35 Pages Posted: 1 Nov 2006
Date Written: September 2005
We present a simple yet fully rational general equilibrium model that highlights the fact that relative wealth concerns can play a role in explaining the presence and dynamics of financial "bubbles." Because our model has a finite horizon, our explanation for the existence of bubbles is distinct from typical models of bubbles.
We consider a finite-horizon overlapping generations model and show that though agents care only about their own consumption, competition over future investment opportunities makes agents' utilities dependent on the wealth of their cohort and induces relative wealth concerns. To minimize the risk of their relative wealth, agents have an incentive to "herd" in their portfolio choice, distorting asset prices. Herding incentives and price distortions grow over time as the young become wealthier and their impact on the market increases. Though agents anticipate that a negative shock will burst the bubble and lead to a substantial loss, due to relative wealth concerns they are afraid to trade against the crowd. We show that bubbles can emerge as long as relative wealth concerns are sufficiently strong, and there is sufficient heterogeneity across agents' preferences.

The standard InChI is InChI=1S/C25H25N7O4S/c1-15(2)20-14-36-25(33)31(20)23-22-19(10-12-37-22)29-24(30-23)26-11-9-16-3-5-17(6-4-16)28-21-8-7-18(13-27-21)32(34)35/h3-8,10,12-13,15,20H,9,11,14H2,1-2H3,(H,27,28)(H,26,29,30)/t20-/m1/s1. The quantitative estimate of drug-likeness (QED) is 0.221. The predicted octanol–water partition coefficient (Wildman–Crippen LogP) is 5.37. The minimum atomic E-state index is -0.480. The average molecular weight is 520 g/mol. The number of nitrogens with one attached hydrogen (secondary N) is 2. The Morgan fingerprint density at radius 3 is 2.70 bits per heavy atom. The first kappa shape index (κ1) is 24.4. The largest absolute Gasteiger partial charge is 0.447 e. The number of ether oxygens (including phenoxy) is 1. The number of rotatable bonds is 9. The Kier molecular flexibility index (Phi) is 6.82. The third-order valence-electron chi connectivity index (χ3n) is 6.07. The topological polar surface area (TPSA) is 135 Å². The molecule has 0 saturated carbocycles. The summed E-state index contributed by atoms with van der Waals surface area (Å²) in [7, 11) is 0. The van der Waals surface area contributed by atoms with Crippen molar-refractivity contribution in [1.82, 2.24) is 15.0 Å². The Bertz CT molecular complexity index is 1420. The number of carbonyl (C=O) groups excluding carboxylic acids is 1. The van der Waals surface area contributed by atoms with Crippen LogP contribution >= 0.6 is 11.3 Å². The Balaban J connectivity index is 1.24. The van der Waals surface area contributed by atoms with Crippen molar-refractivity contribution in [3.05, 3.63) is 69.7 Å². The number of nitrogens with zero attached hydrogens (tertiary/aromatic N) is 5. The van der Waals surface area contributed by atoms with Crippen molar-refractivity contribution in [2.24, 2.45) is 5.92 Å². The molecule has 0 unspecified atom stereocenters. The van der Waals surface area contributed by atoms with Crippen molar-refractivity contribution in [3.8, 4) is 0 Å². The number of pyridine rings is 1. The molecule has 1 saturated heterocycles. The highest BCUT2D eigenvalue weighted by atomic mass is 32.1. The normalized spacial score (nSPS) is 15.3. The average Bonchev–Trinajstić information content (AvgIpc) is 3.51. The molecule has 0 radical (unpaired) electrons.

Suggested Citation: Suggested Citation
DeMarzo, Peter M. and Kaniel, Ron and Kremer, Ilan, Relative Wealth Concerns and Financial Bubbles (September 2005). Sixteenth Annual Utah Winter Finance Conference. Available at SSRN: https://ssrn.com/abstract=941509 or http://dx.doi.org/10.2139/ssrn.941509
By Andrew Abel